Aon Benefits & Trends Survey: Too few employers focus on key health risks despite positive impact on employees and benefit expenditure
11% of employers have strategies to target cancer risks
9% have strategies to tackle heart condition risks; 21% have strategies for musculoskeletal conditions
Mental health is the highest targeted health-related initiative at 41%, but has changed little since 2017
New research from Aon, a leading global professional services firm providing a broad range of risk, retirement and health solutions (NYSE: AON), shows that despite mental health being the most common health condition for employers to tackle, only 41% have a formal approach in place, changing little since 2017. Aon’s Benefits and Trends Survey 2019 also highlights that just 11% of employers have strategies to target cancer risks, while 21% target musculoskeletal conditions and only 9% heart and cardio strategies.
For the first time, the Survey highlights the challenge employers have when increasing spend on the early stages of health issues, so that they are in line with expenditure on curing conditions. Just over a quarter (26%) of employers say they focus on providing education, but only 8% have resource for detection. Employers are, however, more focused when it comes to access to treatment (30%) or long-term support (30%).
Mark Witte, principal at Aon, says:
“Given the impact and volatility associated with conditions such as cancer on benefit spend, it is surprising that so few employers have a specific strategy in place to address conditions likely to affect their workforces. However, it is encouraging to see the shift in focus in employers’ strategies in 2019 with 80% now looking to improve awareness and education.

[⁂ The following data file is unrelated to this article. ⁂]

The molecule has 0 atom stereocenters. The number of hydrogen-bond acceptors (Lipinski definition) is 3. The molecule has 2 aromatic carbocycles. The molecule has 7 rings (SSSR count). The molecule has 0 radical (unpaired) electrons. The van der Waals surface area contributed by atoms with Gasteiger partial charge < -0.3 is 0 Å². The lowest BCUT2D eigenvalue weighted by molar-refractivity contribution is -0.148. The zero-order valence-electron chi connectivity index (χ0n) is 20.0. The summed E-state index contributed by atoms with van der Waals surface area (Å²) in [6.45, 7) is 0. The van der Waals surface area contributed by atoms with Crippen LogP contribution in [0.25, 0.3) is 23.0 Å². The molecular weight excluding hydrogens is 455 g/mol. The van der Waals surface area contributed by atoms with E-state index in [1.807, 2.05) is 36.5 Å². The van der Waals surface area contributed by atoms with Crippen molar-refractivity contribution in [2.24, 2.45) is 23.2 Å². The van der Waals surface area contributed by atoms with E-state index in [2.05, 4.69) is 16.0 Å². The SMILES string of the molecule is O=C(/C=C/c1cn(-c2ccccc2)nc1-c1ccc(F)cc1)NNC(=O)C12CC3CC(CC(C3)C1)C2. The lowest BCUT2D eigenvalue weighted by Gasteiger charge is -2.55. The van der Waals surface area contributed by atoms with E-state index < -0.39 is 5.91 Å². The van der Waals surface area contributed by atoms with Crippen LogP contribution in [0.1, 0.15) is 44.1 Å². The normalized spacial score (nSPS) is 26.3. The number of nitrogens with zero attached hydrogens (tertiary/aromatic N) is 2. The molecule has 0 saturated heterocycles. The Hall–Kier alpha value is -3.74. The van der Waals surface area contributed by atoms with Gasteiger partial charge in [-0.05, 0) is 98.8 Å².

“Our advice is to use data to analyse the issues that are unique to an individual business, then to ensure that full consideration is given to four key stages of wellbeing: prevention and education, detection and early intervention, access to treatment and long term support. The mantra ‘prevention is better than cure’ holds very true in employee benefits programmes.”
Witte added his views on employee mental health:
“It is also surprising that targeted action on mental health by employers remains too low, particularly with ongoing social commentary and compelling emphasis on the scale of the issue. In Aon’s 2017 Health Survey, 43% of employers were looking to evolve their emotional health offering to support mental health issues further - now 41% have a formal approach. Having a defined mental health policy is one of the key recommendations from the 2017 Thriving at Work report, so we expect to see this number increase in the year ahead.”
Aon’s Benefits and Trends Survey, now in its ninth year, is formed from the responses of over 200 employers of all sizes; from less than 100 employees to many thousands, who work across a broad range of sectors and with 75% of them working internationally.